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Sectarian battles kill 5 in Egypt

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Protesters navigate through a street of objects set on fire by protesters during clashes with police in front of the High Court in Cairo on Saturday, April 6. Egyptian police fired tear gas to prevent opponents of President Mohamed Morsy storming the court and the prosecutor-general's office in central Cairo on Saturday, witnesses said.

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By The Los Angeles Times
Saturday, April 6, 2013, 8:18 p.m.

CAIRO — At least five people were killed on Saturday in clashes between Muslims and Christians, raising new questions over whether President Mohamed Morsy's Islamist-led government can calm sectarian tensions amid Egypt's broader political unrest.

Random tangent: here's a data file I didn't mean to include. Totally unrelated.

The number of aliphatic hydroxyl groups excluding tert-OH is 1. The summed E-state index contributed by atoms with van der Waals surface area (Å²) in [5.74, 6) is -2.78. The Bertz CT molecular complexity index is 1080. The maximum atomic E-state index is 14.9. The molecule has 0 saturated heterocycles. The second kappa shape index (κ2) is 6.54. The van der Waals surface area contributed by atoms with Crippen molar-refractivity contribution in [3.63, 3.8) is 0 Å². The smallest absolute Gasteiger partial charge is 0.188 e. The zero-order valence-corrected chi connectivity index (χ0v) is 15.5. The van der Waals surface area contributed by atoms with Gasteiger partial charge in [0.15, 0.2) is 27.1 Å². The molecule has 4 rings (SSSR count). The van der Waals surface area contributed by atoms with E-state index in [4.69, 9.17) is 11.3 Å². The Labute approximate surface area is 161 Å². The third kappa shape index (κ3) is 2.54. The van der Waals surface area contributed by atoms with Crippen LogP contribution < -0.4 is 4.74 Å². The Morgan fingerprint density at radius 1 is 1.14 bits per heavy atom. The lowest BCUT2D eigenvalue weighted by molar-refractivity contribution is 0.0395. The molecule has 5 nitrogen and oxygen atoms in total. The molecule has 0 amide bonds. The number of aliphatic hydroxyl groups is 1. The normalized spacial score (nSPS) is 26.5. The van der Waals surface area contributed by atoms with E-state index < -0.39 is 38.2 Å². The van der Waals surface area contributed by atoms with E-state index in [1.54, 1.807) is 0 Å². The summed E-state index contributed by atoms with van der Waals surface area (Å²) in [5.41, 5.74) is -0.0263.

Violence between Muslims and Coptic Christians during the past year has been a troubling subplot, especially in the provinces, to the nation's post-revolutionary political division and faltering economy. There were conflicting accounts over what ignited the latest fighting in Khousous, an impoverished town north of Cairo.

The state news agency MENA reported that Muslims were angry over swastikas drawn by Christian youths on the wall of an Islamic institute. Other media reported that the clashes stemmed from a dispute between Christian and Muslim families.

Muslims set a church on fire, and both sides began shooting at each other.

Officials said five people were killed. The Al Ahram news website quoted a priest as saying at least eight people had died, including four Christians.

Coptic Christians make up about 10 percent of Egypt's population of 84 million. Despite underlying suspicions and occasional violence, including the 2011 bombing of a church that killed at least 24 worshippers, Copts and Muslims have coexisted for centuries.

But Christians are dismayed over the political rise of Islamists after the uprising that overthrew former President Hosni Mubarak two years ago.

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